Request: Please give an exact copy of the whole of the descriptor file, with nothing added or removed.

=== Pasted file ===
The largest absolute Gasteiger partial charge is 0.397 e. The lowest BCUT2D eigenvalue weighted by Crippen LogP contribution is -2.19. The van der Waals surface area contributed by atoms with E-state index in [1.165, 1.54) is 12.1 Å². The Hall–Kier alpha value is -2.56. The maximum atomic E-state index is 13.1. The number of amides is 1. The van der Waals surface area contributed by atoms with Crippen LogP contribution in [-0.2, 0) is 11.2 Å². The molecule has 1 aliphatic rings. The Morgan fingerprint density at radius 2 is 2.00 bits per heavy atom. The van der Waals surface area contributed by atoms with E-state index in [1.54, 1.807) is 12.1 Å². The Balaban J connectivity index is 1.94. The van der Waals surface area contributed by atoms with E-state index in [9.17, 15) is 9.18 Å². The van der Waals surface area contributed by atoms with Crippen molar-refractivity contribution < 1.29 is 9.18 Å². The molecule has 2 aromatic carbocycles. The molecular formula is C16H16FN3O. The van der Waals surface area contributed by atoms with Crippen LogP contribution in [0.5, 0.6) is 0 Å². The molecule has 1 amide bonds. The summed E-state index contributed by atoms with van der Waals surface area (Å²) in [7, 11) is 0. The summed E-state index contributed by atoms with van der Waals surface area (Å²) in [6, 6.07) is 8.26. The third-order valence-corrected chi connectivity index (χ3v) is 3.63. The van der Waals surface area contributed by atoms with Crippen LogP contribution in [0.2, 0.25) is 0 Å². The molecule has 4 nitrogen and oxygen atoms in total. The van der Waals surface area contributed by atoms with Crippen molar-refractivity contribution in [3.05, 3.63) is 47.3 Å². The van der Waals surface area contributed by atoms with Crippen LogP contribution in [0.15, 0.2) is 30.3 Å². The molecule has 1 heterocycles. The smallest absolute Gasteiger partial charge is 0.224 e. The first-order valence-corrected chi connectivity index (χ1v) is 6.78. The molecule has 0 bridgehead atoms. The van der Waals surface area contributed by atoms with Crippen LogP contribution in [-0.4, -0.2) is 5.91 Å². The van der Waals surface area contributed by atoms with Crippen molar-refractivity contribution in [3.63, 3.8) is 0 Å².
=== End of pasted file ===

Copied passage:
The largest absolute Gasteiger partial charge is 0.397 e. The lowest BCUT2D eigenvalue weighted by Crippen LogP contribution is -2.19. The van der Waals surface area contributed by atoms with E-state index in [1.165, 1.54) is 12.1 Å². The Hall–Kier alpha value is -2.56. The maximum atomic E-state index is 13.1. The number of amides is 1. The van der Waals surface area contributed by atoms with Crippen LogP contribution in [-0.2, 0) is 11.2 Å². The molecule has 1 aliphatic rings. The Morgan fingerprint density at radius 2 is 2.00 bits per heavy atom. The van der Waals surface area contributed by atoms with E-state index in [1.54, 1.807) is 12.1 Å². The Balaban J connectivity index is 1.94. The van der Waals surface area contributed by atoms with E-state index in [9.17, 15) is 9.18 Å². The van der Waals surface area contributed by atoms with Crippen molar-refractivity contribution < 1.29 is 9.18 Å². The molecule has 2 aromatic carbocycles. The molecular formula is C16H16FN3O. The van der Waals surface area contributed by atoms with Crippen LogP contribution in [0.5, 0.6) is 0 Å². The molecule has 1 amide bonds. The summed E-state index contributed by atoms with van der Waals surface area (Å²) in [7, 11) is 0. The summed E-state index contributed by atoms with van der Waals surface area (Å²) in [6, 6.07) is 8.26. The third-order valence-corrected chi connectivity index (χ3v) is 3.63. The van der Waals surface area contributed by atoms with Crippen LogP contribution in [0.2, 0.25) is 0 Å². The molecule has 4 nitrogen and oxygen atoms in total. The van der Waals surface area contributed by atoms with Crippen molar-refractivity contribution in [3.05, 3.63) is 47.3 Å². The van der Waals surface area contributed by atoms with Crippen LogP contribution in [0.15, 0.2) is 30.3 Å². The molecule has 1 heterocycles. The smallest absolute Gasteiger partial charge is 0.224 e. The first-order valence-corrected chi connectivity index (χ1v) is 6.78. The molecule has 0 bridgehead atoms. The van der Waals surface area contributed by atoms with Crippen LogP contribution in [-0.4, -0.2) is 5.91 Å². The van der Waals surface area contributed by atoms with Crippen molar-refractivity contribution in [3.63, 3.8) is 0 Å².